News Details

Public Input: 2024 Multi-Jurisdictional Hazard Mitigation Plan

January 22, 2024

Last Updated Monday, January 22, 2024

Walnut Valley Water District is seeking input from the community as we implement a Multi-Jurisdictional Hazard Mitigation Plan. The Plan is intended to help us keep our water system resilient during future emergencies and disasters. The base plan with all participating agencies is available below, along with Walnut Valley Water District’s specific plan.

To provide feedback, please contact the Assistant General Manager, Jared Macias at by Tuesday, February 20, 2024.

What is a Multi-Jurisdictional Hazard Mitigation Plan?
A Multi-Jurisdictional Hazard Mitigation Plan is a framework that guides the District in making decisions and developing policies to reduce or eliminate risks to life and property. The plan identifies the types of hazards that threaten the community, evaluates our vulnerability to those threats, and outlines a strategy to reduce or eliminate the risk posed by those threats. This plan is required to be updated every five years.

Why is the Plan Important?
The Federal Disaster Mitigation Act of 2000 requires the District to have an approved hazard mitigation plan to be eligible to apply for and receive certain types of Federal Emergency Management Agency (FEMA) hazard mitigation funds. Receipt of these funds can be critical to the implementation of identified hazard mitigation programs that break the cycle of disaster, damage, restoration, and repeated damage.

What is Hazard Mitigation?
The Federal Emergency Management Agency (FEMA) describes hazard mitigation as “any action taken to reduce or eliminate the long-term risk to human life and property from natural hazards.” Although the requirement set by 44 Code of Federal Regulations (CFR), Subpart M Section 206.401 requires a planning area to describe only natural hazards that may affect the jurisdiction, most planning areas include technological and human-caused hazards in the Hazard Mitigation Plan to represent the total risk from hazards to the planning area. In addition, the State of California SB 379, requires all local planning areas to assess vulnerabilities associated with climate change.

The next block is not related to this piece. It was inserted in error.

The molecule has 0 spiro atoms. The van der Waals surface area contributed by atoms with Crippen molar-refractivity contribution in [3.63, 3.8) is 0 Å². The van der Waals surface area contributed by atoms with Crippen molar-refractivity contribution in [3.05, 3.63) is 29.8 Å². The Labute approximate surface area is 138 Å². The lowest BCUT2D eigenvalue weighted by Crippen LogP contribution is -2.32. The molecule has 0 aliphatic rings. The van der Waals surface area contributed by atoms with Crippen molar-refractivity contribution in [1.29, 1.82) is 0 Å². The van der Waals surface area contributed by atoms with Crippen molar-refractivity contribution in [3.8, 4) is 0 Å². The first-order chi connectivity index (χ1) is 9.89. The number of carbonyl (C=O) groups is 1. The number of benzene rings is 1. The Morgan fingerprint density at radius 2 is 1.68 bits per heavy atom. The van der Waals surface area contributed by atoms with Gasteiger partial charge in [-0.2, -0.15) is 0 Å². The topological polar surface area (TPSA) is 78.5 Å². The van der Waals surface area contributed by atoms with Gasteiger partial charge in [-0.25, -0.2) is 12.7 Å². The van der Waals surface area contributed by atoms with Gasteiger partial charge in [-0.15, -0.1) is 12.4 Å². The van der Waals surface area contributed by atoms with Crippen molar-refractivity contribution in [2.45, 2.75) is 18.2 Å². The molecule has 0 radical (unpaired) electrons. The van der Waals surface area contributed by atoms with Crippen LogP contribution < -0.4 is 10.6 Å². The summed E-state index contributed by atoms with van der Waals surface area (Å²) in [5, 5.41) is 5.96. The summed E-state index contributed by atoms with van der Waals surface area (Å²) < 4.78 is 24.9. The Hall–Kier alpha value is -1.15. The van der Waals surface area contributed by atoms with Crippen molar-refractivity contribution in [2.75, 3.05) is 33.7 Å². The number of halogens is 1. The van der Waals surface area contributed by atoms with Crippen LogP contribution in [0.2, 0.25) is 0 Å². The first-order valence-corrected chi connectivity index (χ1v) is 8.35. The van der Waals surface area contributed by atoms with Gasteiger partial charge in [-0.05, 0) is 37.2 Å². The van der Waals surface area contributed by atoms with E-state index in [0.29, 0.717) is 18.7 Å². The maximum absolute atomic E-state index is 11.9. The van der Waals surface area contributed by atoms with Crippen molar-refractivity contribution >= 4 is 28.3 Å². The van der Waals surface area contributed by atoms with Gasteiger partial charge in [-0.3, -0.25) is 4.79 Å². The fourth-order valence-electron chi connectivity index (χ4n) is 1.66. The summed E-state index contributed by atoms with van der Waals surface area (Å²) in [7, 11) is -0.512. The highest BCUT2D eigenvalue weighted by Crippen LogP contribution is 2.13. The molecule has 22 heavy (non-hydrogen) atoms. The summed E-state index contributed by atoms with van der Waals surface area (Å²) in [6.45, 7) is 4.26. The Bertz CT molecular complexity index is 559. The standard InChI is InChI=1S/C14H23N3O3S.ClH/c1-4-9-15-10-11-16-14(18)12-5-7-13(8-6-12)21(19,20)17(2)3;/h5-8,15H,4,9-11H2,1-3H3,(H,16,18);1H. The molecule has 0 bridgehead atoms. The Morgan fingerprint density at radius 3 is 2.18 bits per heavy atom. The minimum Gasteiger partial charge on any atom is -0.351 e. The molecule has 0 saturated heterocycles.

Hazards can result in death and destruction of property and infrastructure. The work done to minimize the impact of hazard events to life and property is called hazard mitigation. Often, these damaging events occur in the same locations over time (i.e. earthquakes along fault lines), and cause repeated damage. Because of this, hazard mitigation is often focused on reducing repetitive loss, thereby breaking the disaster cycle.

The essential steps of hazard mitigation are:

  • Identify and profile hazards that affect the local area
  • Analyze the people and facilities at risk from those hazards
  • Develop mitigation actions to lessen or reduce the impact of the profiled hazards

What are the Requirements and Process for the Plan?
The requirements for a Hazard Mitigation Plan are described in 44 CFR Parts 201 and 206. FEMA has produced a Hazard Mitigation Plan Review Tool to demonstrate how the mitigation plan meets the regulation in 44 CFR § 201.6. The plan review tool has a regulation checklist that provides a summary of FEMA’s evaluation of whether the plan has addressed all requirements. Planners can also use the checklist prior to submitting the plan for approval to ensure they have addressed all the requirements.
The primary tasks that will take place during the planning process include:

  1. Capability analysis
  2. Vulnerability assessment
  3. Hazard identification
  4. Defining a hazard mitigation strategy through actions and projects
  5. Implementing the hazard mitigation actions and projects

Public and Stakeholder Input
The Multi-Jurisdictional Hazard Mitigation planning process requires input from stakeholders and the public. Generally, project stakeholders include neighboring jurisdictions and their agencies and departments that might interface with Walnut Valley Water District during a disaster response. The public is represented by community members and community organizations that have an interest in District projects and actions to mitigate hazards and save lives and property.

Walnut Valley Water District will continue to provide updates of this planning process to this webpage. Documents will be made available on this webpage.